I know: how antiquated. Yep, that’s me. But I’m not alone. (Hey, quietude doesn’t necessarily mean solitude.) One social media writer noted, “Twitter is a constant pulse product, meaning it can really sap your attention span.” Someone else admitted: “Another drawback is distraction. Twitter is a notorious time waster, it is addictive, and it is always on. To this I would drawn an analogy of the modern inbox - it is never off.”

Can you become “addicted” to something that is designed to make life better for you? Do the constant tweets of inane activity converging on one’s cell phone (or computer screen) truly spell out a message that makes anything better? Do we need yet another utility to sift through the aggregated data to extract anything useful? Or is this just the celebritizing of the common man, a chance for every unknown to build a PR platform to support that yet-to-happen 15 minutes of fame?

Some may care to know the daily food choices of the rich and famous, or their choice of shoe color this evening, or who they are @-ing. To me, it all just seems like so much stream-of-consciousness of people known by mostly no one, in a desperate attempt at electronic self-assurance that surely someone really cares.

And yet, something keeps calling me to check this phenomenon out. There has got to be some powerful use for the novelty. Could it be so addictive that, having not even tried it yet, I am already hooked?

Tuesday, December 9, 2008

Twitter: Interpersonal Pointillism

I trawled around the internet to see what I could find about Twitter. What makes it click? I have a hard time relating to the need to know which fellow student skipped class on account of a massive hangover. I need to find a connection between my take on reality and the technology’s ability to deliver.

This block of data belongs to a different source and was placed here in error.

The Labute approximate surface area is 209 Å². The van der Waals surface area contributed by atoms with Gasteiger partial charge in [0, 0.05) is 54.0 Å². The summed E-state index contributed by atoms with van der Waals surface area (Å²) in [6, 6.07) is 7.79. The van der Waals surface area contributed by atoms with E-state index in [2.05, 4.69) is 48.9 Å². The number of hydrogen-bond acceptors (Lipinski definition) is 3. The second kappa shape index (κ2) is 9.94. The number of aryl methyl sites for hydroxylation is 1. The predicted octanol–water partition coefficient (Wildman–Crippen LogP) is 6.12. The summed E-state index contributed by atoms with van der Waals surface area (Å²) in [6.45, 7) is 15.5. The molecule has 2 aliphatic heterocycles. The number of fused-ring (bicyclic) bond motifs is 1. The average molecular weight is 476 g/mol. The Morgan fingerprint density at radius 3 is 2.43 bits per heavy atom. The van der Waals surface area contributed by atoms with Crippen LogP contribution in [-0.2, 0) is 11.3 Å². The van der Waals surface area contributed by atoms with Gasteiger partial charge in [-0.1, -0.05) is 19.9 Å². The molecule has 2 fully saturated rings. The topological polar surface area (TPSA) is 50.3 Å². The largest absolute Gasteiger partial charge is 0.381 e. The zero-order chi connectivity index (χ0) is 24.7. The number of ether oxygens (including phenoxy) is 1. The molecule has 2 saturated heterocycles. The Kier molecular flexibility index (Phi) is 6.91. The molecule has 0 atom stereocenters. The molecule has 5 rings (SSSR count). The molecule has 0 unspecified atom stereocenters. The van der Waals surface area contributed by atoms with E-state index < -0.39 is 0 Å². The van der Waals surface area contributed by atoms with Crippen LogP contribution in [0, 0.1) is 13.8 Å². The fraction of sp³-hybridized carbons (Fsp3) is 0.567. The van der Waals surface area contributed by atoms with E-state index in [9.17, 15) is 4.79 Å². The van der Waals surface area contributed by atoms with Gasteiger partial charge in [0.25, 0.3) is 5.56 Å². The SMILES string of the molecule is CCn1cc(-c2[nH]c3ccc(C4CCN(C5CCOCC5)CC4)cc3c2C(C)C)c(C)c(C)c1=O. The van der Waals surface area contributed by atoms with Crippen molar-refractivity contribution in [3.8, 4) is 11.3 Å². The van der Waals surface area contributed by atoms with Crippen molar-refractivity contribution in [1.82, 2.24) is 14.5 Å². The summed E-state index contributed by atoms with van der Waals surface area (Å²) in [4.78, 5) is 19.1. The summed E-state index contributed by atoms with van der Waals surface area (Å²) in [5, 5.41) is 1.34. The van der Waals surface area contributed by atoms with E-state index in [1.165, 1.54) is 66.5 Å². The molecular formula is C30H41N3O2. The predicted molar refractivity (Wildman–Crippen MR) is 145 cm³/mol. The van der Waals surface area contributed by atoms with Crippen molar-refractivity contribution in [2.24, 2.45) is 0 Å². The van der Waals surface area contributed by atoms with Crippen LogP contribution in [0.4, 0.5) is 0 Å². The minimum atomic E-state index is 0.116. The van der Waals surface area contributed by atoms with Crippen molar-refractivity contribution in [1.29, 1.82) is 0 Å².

The annoyance of the incessant drivel is the major put-off. Other people don’t see it that way, though. Well, at first, they did. Then, the patter seemed to take on a comforting presence, roughly akin to two people doing two different things but in the same room, “for company”—if we were together, I could then hear you sigh when you got to that sad part in the book I told you was a must-read…and you could hear me smack my fist in my palm when I got to that reader’s comment that I just read on your blog.

Somehow, “Same Planet, Different Worlds” is not as cozy a thought to me as it is to Tweeple.

So, knowing what one’s friends are doing throughout the day—keep in mind, many Tweeple have upwards of 180 “friends” they are “following”—gives a person a sense of closeness and awareness about all those associates that would not have been otherwise achieved. I guess that makes Twitter the interpersonal networking equivalent of portraiture by pointillism.

OK, admittedly, that could be used for good, according to some comments I found, like: “I’ve seen plenty of posts of someone doing a walk for hunger or a collection for diabetes. Twitter allows people to use their friend lists to propagate that information faster, and try to draw more direct help down to a problem.” Despite the Tweeple risk, it is beneficial to get involved for good and to encourage others to get with it, too. Who else would you influence, if not your friends?

Friends-in-tow social activism isn’t the only use, and in this way, Twitter mirrors social-networking icons of lower-tech past generations. Think breakroom gossip. “Twitter might just be the electronic, distributed water cooler of lore.” I guess it all comes down to information: what kind, how to use it, who to share it with.